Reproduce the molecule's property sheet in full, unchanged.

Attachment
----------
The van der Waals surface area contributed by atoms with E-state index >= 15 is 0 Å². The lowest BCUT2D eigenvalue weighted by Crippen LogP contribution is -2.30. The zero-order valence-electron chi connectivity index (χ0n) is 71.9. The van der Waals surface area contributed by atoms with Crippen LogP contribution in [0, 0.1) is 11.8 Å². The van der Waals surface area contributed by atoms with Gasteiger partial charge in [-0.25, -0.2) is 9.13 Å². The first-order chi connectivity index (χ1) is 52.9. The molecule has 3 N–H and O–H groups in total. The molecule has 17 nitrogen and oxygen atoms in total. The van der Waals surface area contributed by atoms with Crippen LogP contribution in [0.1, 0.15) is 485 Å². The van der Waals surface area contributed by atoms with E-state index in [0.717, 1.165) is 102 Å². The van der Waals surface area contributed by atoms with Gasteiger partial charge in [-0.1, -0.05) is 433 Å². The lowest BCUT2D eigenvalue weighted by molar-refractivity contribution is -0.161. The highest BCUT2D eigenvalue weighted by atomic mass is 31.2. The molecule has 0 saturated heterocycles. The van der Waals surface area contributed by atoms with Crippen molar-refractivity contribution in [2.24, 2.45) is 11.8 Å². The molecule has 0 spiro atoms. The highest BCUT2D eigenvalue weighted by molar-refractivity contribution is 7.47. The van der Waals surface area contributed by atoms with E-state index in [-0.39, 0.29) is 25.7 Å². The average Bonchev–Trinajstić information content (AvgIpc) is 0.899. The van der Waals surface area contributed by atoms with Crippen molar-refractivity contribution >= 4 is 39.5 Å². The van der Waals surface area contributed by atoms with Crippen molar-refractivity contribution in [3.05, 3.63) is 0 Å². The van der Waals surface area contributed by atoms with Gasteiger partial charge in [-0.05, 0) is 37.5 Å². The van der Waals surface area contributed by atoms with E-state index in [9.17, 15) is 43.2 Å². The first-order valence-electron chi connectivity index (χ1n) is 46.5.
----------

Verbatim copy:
The van der Waals surface area contributed by atoms with E-state index >= 15 is 0 Å². The lowest BCUT2D eigenvalue weighted by Crippen LogP contribution is -2.30. The zero-order valence-electron chi connectivity index (χ0n) is 71.9. The van der Waals surface area contributed by atoms with Crippen LogP contribution in [0, 0.1) is 11.8 Å². The van der Waals surface area contributed by atoms with Gasteiger partial charge in [-0.25, -0.2) is 9.13 Å². The first-order chi connectivity index (χ1) is 52.9. The molecule has 3 N–H and O–H groups in total. The molecule has 17 nitrogen and oxygen atoms in total. The van der Waals surface area contributed by atoms with Crippen LogP contribution in [0.1, 0.15) is 485 Å². The van der Waals surface area contributed by atoms with E-state index in [0.717, 1.165) is 102 Å². The van der Waals surface area contributed by atoms with Gasteiger partial charge in [-0.1, -0.05) is 433 Å². The lowest BCUT2D eigenvalue weighted by molar-refractivity contribution is -0.161. The highest BCUT2D eigenvalue weighted by atomic mass is 31.2. The molecule has 0 saturated heterocycles. The van der Waals surface area contributed by atoms with Crippen molar-refractivity contribution in [2.24, 2.45) is 11.8 Å². The molecule has 0 spiro atoms. The highest BCUT2D eigenvalue weighted by molar-refractivity contribution is 7.47. The van der Waals surface area contributed by atoms with E-state index in [-0.39, 0.29) is 25.7 Å². The average Bonchev–Trinajstić information content (AvgIpc) is 0.899. The van der Waals surface area contributed by atoms with Crippen molar-refractivity contribution >= 4 is 39.5 Å². The van der Waals surface area contributed by atoms with Crippen molar-refractivity contribution in [3.05, 3.63) is 0 Å². The van der Waals surface area contributed by atoms with Gasteiger partial charge in [-0.05, 0) is 37.5 Å². The van der Waals surface area contributed by atoms with E-state index in [9.17, 15) is 43.2 Å². The first-order valence-electron chi connectivity index (χ1n) is 46.5.